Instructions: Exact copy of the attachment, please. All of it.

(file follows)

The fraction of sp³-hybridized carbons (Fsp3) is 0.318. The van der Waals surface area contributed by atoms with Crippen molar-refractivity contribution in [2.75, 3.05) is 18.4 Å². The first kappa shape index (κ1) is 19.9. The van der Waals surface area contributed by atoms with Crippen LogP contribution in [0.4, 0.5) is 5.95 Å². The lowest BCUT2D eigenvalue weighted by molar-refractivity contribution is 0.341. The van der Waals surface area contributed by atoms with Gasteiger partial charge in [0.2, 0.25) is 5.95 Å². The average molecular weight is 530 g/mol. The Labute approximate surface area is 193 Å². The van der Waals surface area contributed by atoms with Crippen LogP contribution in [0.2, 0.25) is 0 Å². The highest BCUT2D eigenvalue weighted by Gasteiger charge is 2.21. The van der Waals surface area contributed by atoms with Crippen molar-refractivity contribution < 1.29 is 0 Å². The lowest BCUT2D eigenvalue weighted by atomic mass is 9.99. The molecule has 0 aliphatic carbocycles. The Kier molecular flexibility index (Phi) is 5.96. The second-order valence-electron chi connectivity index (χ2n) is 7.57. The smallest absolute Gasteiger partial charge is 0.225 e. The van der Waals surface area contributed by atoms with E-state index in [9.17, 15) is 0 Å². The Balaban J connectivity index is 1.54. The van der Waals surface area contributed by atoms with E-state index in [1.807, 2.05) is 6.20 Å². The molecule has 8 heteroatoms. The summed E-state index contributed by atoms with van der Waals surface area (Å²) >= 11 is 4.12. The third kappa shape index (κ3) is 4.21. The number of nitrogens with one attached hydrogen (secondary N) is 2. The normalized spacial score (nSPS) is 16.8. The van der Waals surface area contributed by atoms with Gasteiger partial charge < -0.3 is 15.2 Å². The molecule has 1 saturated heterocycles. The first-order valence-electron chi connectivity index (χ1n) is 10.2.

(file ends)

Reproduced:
The fraction of sp³-hybridized carbons (Fsp3) is 0.318. The van der Waals surface area contributed by atoms with Crippen molar-refractivity contribution in [2.75, 3.05) is 18.4 Å². The first kappa shape index (κ1) is 19.9. The van der Waals surface area contributed by atoms with Crippen LogP contribution in [0.4, 0.5) is 5.95 Å². The lowest BCUT2D eigenvalue weighted by molar-refractivity contribution is 0.341. The van der Waals surface area contributed by atoms with Gasteiger partial charge in [0.2, 0.25) is 5.95 Å². The average molecular weight is 530 g/mol. The Labute approximate surface area is 193 Å². The van der Waals surface area contributed by atoms with Crippen LogP contribution in [0.2, 0.25) is 0 Å². The highest BCUT2D eigenvalue weighted by Gasteiger charge is 2.21. The van der Waals surface area contributed by atoms with Crippen molar-refractivity contribution < 1.29 is 0 Å². The lowest BCUT2D eigenvalue weighted by atomic mass is 9.99. The molecule has 0 aliphatic carbocycles. The Kier molecular flexibility index (Phi) is 5.96. The second-order valence-electron chi connectivity index (χ2n) is 7.57. The smallest absolute Gasteiger partial charge is 0.225 e. The van der Waals surface area contributed by atoms with E-state index in [9.17, 15) is 0 Å². The Balaban J connectivity index is 1.54. The van der Waals surface area contributed by atoms with E-state index in [1.807, 2.05) is 6.20 Å². The molecule has 8 heteroatoms. The summed E-state index contributed by atoms with van der Waals surface area (Å²) >= 11 is 4.12. The third kappa shape index (κ3) is 4.21. The number of nitrogens with one attached hydrogen (secondary N) is 2. The normalized spacial score (nSPS) is 16.8. The van der Waals surface area contributed by atoms with Gasteiger partial charge < -0.3 is 15.2 Å². The molecule has 1 saturated heterocycles. The first-order valence-electron chi connectivity index (χ1n) is 10.2.